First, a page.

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Crime and Punishment in a Free Society


Would a free society be a crime-free society? We have good reason to anticipate it.

Don’t accuse me of utopianism. I don’t foresee a future of new human beings who consistently respect the rights of others. Alas, there will always be those who would invade the boundaries of their fellow human beings. Rather, I want to draw attention to the distinction between crime and tort — between offenses against the state (or “society”) and offenses against individual persons or their justly held property. We’re so used to this distinction, and the priority of the criminal law over tort law, that most of us don’t realize that things used to be different. Not so long ago, an “offense” that was not an act of force against an individual was not an offense at all.

What happened? In England, the early kings recognized that the administration of justice could be a cash cow. So, as to be expected, they grabbed on and never let go. As a result, the emphasis shifted to punishment (fines and imprisonment — for which the people, including victims, pay!) and away from restitution (making victims or their heirs as whole as possible).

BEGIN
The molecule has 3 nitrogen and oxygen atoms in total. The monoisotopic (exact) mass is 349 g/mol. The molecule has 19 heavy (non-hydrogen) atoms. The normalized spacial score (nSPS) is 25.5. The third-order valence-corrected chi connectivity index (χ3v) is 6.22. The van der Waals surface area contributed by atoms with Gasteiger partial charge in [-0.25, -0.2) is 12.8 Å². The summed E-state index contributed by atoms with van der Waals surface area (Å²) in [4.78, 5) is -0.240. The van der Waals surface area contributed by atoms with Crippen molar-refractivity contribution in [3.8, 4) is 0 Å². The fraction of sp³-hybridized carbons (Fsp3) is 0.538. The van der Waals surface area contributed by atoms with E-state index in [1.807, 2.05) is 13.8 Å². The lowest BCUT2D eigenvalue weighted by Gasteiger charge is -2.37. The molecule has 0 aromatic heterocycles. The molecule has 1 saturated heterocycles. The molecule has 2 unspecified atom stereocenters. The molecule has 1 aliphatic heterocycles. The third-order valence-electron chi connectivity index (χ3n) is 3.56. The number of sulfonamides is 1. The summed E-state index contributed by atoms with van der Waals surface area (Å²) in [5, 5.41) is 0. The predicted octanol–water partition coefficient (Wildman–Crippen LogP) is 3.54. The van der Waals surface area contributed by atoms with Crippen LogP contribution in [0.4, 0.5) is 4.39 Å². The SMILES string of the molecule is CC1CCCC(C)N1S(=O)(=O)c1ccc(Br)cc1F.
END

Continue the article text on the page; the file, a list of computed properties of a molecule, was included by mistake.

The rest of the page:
Liberty-minded people should regret this change. Yet again, the ruling elite exploited the people for its own gain. It needed wealth to buy war materiel and allegiance, so it took it by force from the laboring masses, and corrupted the justice system in the process.

In The Enterprise of Law, Bruce Benson explains that before the royal preemption, customary law prevailed in England. One feature of this spontaneous order was that

offenses are treated as torts (private wrongs and injuries) rather than crimes (offenses against the state or the “society”). A potential action by one person has to affect someone else before any question of legality can arise; any action that does not, such as what a person does alone or in voluntary cooperation with someone else but in a manner that clearly harms no one, is not likely to become the subject of a rule of conduct under customary law.